You know, she's been in politics first as First Lady, then as Senator, now Secretary of State, at a frantic pace, traveling around the world. It's not the first time she's said this.

But in a recent interview with "Marie Claire" magazine said I've been on this high wire of national and international politics and leadership for 20 years. It's been an absolutely extraordinary personal honor and experience. But I really just want to have my own time back.

I want to just be my own person. I'm looking forward to that. And, John, she is tired. I can detest to traveling with her for the past three and a half years, it's really a frantic pace, never really letting go.

She tires all of us with her. And you know, Bill Clinton, her husband, former president, has been asked about this. Even he says he doesn't really know what she wants to do, but certainly she needs a break, and needs to kind of think about what she wants to do next.

BERMAN: Elise, as you said, you've traveled with her for thousands and thousands of miles over three years. You have such a remarkable perspective on this person now. What do you think she'll do next?

LABOTT: Well, I think right now, you know, she really wants to just take a break, take some rest, and spend some time with her family. But I also think the issues of women's rights and children's rights, and dealing with poverty.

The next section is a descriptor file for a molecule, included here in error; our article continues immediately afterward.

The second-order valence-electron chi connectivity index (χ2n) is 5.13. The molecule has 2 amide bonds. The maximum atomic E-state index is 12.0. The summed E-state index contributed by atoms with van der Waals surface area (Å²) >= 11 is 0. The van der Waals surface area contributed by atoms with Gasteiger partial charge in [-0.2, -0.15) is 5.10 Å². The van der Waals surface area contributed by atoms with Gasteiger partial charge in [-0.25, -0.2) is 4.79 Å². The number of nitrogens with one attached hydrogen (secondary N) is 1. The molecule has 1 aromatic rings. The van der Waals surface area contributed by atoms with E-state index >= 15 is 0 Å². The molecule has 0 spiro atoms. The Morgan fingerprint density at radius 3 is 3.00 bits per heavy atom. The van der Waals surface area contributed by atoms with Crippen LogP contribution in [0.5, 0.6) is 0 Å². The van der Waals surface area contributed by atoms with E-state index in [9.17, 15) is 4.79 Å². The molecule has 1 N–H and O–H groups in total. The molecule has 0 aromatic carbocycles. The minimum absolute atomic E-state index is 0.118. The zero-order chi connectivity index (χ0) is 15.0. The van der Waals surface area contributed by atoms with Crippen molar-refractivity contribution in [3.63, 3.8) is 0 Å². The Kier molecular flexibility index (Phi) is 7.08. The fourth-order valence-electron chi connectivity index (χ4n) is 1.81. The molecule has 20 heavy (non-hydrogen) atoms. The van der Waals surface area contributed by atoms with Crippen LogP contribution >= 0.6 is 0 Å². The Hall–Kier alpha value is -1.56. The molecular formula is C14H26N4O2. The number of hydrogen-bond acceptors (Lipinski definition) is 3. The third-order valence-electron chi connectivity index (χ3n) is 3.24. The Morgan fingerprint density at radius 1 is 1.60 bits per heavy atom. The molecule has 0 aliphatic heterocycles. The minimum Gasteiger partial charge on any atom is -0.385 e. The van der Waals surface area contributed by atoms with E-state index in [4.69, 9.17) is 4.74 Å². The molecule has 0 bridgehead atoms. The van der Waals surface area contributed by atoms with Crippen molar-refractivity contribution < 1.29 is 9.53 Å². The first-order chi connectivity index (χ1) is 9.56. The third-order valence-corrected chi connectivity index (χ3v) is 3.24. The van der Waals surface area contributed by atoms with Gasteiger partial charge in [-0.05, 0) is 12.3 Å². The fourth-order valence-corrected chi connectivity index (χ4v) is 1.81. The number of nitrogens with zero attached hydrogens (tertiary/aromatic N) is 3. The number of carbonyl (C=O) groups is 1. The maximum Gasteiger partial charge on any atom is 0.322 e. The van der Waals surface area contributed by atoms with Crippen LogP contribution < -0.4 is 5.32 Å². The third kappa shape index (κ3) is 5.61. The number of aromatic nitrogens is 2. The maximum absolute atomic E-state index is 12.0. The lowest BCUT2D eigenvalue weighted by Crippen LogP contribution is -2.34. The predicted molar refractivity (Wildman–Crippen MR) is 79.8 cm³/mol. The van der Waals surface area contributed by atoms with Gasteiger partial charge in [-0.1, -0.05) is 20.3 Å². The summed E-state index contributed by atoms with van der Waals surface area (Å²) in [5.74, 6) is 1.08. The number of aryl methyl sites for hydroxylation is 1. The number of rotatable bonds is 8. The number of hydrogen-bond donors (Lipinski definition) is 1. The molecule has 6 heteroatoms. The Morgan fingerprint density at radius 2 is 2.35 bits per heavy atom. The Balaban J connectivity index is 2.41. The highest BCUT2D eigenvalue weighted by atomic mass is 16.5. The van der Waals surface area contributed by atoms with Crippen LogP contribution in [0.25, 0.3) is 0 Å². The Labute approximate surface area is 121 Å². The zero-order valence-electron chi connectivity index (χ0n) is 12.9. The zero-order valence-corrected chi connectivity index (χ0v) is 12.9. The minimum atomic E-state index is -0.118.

Those are issues that are really important to her, and issues that she's worked on, not just throughout her First Lady and Senator term but as Secretary of State, really made those issues at the forefront. So I think she's going to do something like that.

But I also do think, you know, after maybe 2013 when her supporters are kind of coming out really full, and maybe she's had a chance to recharge, maybe she'll recover.

John, her aides have said to me, if she says that she would run, we'll drop everything and support her. So I think right now she really believes that she might not run, but I think that, I don't think we've seen the end of this question.

BERMAN: Yes, that's the answer for today, but today only lasts for another 24 hours. Elise, you were also been on the cutting edge of coverage of the attacks in Benghazi and Libya. Today Reuters and "The New York Times" have published some interviews with a militia commander who is thought to somehow be connected to the attack. What does he say?